The Cloud Becomes Your Launch Pad for Transformation

The Cloud Becomes Your Launch Pad for Transformation

For government agencies, the capability to deliver the appropriate amount of computing power and the right data to the civilian or military user at the point of need is a decision-making elixir

07-01-2021
Bob Ritchie
IT MODERNIZATION

Cloud modernization frequently sounds like a goal in itself — just transition your systems and data to the cloud, then move on to other things. But the real goal is to augment your mission capabilities in transformative ways. Simply put, to be more competitive, more proactive, and more responsive, you need a robust, cloud-based environment — one that lets you utilize data to create smarter, more effective user experiences at scale.

What does this mean in real-world terms? For citizen services, it could mean that a single log-in connects a constituent to every service they need based on their most current information. So, Social Security or Medicare options can change with the user’s age; relevant FHA opportunities are presented to potential home buyers; and federal taxes could be tabulated throughout the year, making it easier to file returns and minimizing the opportunities for fraud. And every user of government services could enjoy a more intuitive, streamlined experience that matches their e-commerce expectations.

For the military, the opportunities are endless. The concept of digital overmatch — the ability to outpace and outmaneuver adversaries through superior, data-driven technologies — is crucial in this era of cyber-enabled conflict. The warfighter becomes part of the sensor grid, capturing and receiving information at the moment and point of need, from instant language translation to real-time situational awareness. At the same time, commanders can see the big picture or drill down to any element on demand, accelerating decisions by using accurate, timely information and denying adversaries of any advantage at every turn.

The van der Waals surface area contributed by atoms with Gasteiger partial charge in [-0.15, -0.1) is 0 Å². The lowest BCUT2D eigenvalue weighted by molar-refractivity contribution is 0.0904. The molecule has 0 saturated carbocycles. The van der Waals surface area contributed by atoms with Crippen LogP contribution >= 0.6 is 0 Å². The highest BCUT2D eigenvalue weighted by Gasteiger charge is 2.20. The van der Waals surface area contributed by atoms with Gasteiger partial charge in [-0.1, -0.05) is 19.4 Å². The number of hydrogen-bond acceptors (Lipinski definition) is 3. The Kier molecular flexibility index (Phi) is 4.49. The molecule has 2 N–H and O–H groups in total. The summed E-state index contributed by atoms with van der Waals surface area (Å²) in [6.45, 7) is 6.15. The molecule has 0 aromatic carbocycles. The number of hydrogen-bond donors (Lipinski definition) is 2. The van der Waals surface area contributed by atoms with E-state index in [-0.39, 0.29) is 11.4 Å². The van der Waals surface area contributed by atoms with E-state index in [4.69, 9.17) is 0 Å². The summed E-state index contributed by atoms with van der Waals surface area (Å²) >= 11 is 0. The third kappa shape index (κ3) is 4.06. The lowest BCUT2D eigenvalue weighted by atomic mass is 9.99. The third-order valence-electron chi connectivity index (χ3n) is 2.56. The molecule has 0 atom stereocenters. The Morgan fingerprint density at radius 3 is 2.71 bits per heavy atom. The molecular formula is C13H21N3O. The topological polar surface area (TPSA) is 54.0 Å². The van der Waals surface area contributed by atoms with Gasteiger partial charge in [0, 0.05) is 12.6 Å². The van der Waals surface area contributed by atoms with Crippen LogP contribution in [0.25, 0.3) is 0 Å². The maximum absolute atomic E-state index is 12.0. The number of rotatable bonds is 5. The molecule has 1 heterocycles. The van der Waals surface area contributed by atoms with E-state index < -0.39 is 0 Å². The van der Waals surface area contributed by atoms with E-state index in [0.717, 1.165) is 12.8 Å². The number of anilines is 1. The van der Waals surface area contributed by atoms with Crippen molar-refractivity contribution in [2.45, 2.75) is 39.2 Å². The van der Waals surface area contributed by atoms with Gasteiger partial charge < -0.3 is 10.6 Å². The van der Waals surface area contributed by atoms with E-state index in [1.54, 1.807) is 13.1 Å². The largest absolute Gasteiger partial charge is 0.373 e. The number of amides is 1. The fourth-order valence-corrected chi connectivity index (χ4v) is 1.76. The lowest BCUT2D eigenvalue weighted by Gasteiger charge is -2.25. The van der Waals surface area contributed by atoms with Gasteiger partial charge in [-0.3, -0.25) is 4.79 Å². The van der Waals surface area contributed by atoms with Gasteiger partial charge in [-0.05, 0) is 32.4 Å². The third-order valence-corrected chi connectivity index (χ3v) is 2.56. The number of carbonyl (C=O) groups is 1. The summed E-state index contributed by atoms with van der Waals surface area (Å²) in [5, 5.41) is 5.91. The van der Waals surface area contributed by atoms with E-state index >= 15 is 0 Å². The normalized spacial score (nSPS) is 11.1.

Without the ability to hyperscale, delivering computing power and data in near real time, these visionary goals wouldn’t be possible. But with an intelligently designed cloud strategy, they can quickly become reality.

Answering the “what if?” questions

Moving completely to a cloud environment does more than provide faster, more comprehensive access to data; it enables you to reimagine the kinds of services you can deliver with that data.

  • What if field agents - from FBI investigators to USDA inspectors - could have instant two-way access to all relevant records, with near-real-time analysis of a subject’s history across multiple sources as well as newly input information?
  • What if emergency responders could see situational updates, from weather and road conditions to the status of a wildfire or flood, that allow them to adjust where to deploy resources exponentially faster than ever? What if predictive updates could let them get ahead of emerging problems, such as where the fire will shift or which structure has the potential to fail next?
  • What if logistics and maintenance teams could better predict the life expectancy of parts under varying conditions, from deserts to jungles, to ensure that replacements are ordered and sent in time to keep vehicles, aircraft, and machinery fully operational?
  • What if elected officials could employ agile sprints for legislation, speeding up the process of developing and refining laws and regulations?
  • What if veterans’ health records could easily follow them across all providers, ensuring a higher level of care, and resources could be rapidly redeployed to meet evolving needs based on geography, demographics, and the availability of facilities, equipment, and personnel?